The year 2004 was a tough year for the industry as a whole, with much of it still fragile from the fallout of 9/11, Sars, the Iraq crisis, and more recently, soaring fuel prices.
These comments – from Emirates’ vice-chairman and group president Maurice Flanagan – sum up the woes of the airline industry, which he feel, have been oversimplified and distorted. Industry-wide losses since 2001 now amount to around $35 billion, but the estimated global airline loss of around $5 billion for last year was distorted by losses of $9 billion made by very large US carriers. They were beset by socio-economic crises that have not troubled the rest of the world to anything like the same extent, he says.
But, on a positive side, Flanagan says the global outlook for this year is brighter.“Already last year, international passenger traffic grew 15.3 per cent over the total for 2003, while cargo was up 13.4 per cent,” he points out. “Going east from the US, there are many bright spots. European carriers are picking up. Lufthansa, Air France-KLM and British Airways all announced positive third-quarter 2004 profits, and further east it looks better still. Cathay and Singapore Airlines have fully recovered from the effects of Sars, and year-in year-out are very profitable businesses. Qantas remains healthily profitable, and a number of low-cost carriers have started up, based on the Singapore open skies hub, where the Singapore government has provided a low cost terminal.”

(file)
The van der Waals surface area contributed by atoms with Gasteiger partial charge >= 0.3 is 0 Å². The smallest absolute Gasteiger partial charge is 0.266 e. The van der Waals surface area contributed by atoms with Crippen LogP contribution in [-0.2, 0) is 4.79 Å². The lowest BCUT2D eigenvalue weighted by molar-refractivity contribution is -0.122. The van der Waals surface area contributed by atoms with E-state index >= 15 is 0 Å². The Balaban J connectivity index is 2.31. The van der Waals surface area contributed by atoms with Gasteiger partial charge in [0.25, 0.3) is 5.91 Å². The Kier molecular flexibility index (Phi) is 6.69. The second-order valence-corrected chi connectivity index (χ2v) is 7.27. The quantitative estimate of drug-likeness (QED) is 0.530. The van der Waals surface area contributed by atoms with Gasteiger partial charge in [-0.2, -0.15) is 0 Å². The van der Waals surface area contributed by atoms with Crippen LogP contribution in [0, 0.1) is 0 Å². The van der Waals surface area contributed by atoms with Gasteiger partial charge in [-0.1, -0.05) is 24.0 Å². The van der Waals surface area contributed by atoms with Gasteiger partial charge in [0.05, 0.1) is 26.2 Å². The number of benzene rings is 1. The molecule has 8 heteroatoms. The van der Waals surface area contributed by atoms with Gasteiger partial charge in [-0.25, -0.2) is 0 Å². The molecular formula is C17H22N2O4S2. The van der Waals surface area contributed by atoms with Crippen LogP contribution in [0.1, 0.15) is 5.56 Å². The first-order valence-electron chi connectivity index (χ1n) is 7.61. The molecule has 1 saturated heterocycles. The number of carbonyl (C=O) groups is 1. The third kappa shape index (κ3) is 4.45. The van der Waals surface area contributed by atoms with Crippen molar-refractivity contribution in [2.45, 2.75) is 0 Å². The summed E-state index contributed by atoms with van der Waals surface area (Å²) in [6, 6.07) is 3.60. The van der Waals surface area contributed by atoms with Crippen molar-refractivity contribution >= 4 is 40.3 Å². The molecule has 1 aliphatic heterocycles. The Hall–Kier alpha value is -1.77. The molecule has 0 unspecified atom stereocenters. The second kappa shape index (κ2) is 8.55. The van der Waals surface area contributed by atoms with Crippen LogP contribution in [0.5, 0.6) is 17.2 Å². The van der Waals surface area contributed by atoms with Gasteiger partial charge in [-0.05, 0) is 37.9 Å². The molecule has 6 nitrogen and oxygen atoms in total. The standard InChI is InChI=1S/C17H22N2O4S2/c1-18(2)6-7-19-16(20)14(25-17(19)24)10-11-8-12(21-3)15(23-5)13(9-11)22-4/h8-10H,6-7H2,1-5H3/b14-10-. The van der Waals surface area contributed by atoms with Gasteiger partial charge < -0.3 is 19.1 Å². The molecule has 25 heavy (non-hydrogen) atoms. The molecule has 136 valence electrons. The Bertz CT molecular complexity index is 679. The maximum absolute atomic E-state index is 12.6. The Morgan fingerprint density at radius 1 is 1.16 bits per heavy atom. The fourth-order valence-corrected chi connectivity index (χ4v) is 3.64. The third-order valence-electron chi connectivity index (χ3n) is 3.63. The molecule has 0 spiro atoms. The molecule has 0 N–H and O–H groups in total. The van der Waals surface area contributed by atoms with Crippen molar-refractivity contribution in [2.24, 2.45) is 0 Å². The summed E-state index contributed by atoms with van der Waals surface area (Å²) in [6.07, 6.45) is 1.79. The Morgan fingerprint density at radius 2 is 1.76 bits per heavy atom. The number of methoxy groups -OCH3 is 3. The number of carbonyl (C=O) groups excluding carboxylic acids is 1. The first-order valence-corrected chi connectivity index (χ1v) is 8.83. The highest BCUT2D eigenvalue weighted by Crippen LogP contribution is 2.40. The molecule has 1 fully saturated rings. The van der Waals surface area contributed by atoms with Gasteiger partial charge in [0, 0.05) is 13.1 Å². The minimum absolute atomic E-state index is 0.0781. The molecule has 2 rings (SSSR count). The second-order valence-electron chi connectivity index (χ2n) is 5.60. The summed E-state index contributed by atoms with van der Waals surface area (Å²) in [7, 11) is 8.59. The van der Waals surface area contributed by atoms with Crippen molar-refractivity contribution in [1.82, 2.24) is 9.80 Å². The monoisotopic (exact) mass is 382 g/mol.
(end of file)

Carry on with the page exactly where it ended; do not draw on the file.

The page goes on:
Noting that Emirates has shown a profit in every year of its existence except the second since its founding in 1985, Flanagan said the airline today has 100 aircraft on its order book, worth some $30 billion in list prices. “We have grown in capacity from Day 1 at an annual average of more than 25 per cent and plan to do so for many years,” he commented.
He characterised Emirates as “not a very big airline, 14th in order of size according to Air Transport World, but moving up fast and operating only big aircraft,” and pointed out that Emirates’ net profit for the six months to September 30, 2004 increased by 41 per cent over the same period in 2003 to a record $236 million. (Emirates’ financial year runs from April 1-March 30.)
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